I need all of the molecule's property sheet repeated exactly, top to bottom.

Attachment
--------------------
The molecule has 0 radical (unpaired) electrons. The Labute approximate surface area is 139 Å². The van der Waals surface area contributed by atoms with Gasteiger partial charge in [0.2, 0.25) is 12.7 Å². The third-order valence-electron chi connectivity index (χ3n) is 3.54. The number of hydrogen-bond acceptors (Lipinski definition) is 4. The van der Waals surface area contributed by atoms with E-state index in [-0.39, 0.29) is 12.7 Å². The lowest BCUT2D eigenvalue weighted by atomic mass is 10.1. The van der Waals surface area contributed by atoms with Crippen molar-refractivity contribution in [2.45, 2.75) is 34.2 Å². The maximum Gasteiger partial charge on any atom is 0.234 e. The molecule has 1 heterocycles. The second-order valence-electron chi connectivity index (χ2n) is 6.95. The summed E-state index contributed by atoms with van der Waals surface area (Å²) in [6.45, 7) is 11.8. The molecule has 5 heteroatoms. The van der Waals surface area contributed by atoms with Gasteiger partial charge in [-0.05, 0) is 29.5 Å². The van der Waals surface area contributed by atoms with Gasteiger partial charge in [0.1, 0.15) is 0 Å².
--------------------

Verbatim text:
The molecule has 0 radical (unpaired) electrons. The Labute approximate surface area is 139 Å². The van der Waals surface area contributed by atoms with Gasteiger partial charge in [0.2, 0.25) is 12.7 Å². The third-order valence-electron chi connectivity index (χ3n) is 3.54. The number of hydrogen-bond acceptors (Lipinski definition) is 4. The van der Waals surface area contributed by atoms with E-state index in [-0.39, 0.29) is 12.7 Å². The lowest BCUT2D eigenvalue weighted by atomic mass is 10.1. The van der Waals surface area contributed by atoms with Crippen molar-refractivity contribution in [2.45, 2.75) is 34.2 Å². The maximum Gasteiger partial charge on any atom is 0.234 e. The molecule has 1 heterocycles. The second-order valence-electron chi connectivity index (χ2n) is 6.95. The summed E-state index contributed by atoms with van der Waals surface area (Å²) in [6.45, 7) is 11.8. The molecule has 5 heteroatoms. The van der Waals surface area contributed by atoms with Gasteiger partial charge in [-0.05, 0) is 29.5 Å². The van der Waals surface area contributed by atoms with Gasteiger partial charge in [0.1, 0.15) is 0 Å².